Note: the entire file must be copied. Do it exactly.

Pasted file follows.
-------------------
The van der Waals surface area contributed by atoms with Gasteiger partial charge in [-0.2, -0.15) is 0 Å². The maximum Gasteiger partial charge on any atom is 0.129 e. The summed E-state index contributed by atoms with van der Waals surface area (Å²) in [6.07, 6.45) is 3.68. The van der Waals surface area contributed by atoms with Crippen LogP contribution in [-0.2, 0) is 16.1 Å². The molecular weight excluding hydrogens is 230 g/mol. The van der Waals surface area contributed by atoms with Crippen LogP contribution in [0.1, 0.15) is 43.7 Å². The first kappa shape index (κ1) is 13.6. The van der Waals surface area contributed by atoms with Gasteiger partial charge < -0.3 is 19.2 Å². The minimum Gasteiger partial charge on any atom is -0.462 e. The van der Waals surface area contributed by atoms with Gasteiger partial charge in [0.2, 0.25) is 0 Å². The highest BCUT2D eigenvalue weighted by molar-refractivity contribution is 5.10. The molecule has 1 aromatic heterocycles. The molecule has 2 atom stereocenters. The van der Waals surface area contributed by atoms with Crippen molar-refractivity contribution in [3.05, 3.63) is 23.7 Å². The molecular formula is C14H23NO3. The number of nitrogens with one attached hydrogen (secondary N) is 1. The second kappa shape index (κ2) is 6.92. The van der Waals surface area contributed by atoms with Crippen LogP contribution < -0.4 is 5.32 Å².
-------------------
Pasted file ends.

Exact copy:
The van der Waals surface area contributed by atoms with Gasteiger partial charge in [-0.2, -0.15) is 0 Å². The maximum Gasteiger partial charge on any atom is 0.129 e. The summed E-state index contributed by atoms with van der Waals surface area (Å²) in [6.07, 6.45) is 3.68. The van der Waals surface area contributed by atoms with Crippen LogP contribution in [-0.2, 0) is 16.1 Å². The molecular weight excluding hydrogens is 230 g/mol. The van der Waals surface area contributed by atoms with Crippen LogP contribution in [0.1, 0.15) is 43.7 Å². The first kappa shape index (κ1) is 13.6. The van der Waals surface area contributed by atoms with Gasteiger partial charge < -0.3 is 19.2 Å². The minimum Gasteiger partial charge on any atom is -0.462 e. The van der Waals surface area contributed by atoms with Gasteiger partial charge in [0.2, 0.25) is 0 Å². The highest BCUT2D eigenvalue weighted by molar-refractivity contribution is 5.10. The molecule has 1 aromatic heterocycles. The molecule has 2 atom stereocenters. The van der Waals surface area contributed by atoms with Crippen molar-refractivity contribution in [3.05, 3.63) is 23.7 Å². The molecular formula is C14H23NO3. The number of nitrogens with one attached hydrogen (secondary N) is 1. The second kappa shape index (κ2) is 6.92. The van der Waals surface area contributed by atoms with Crippen LogP contribution < -0.4 is 5.32 Å².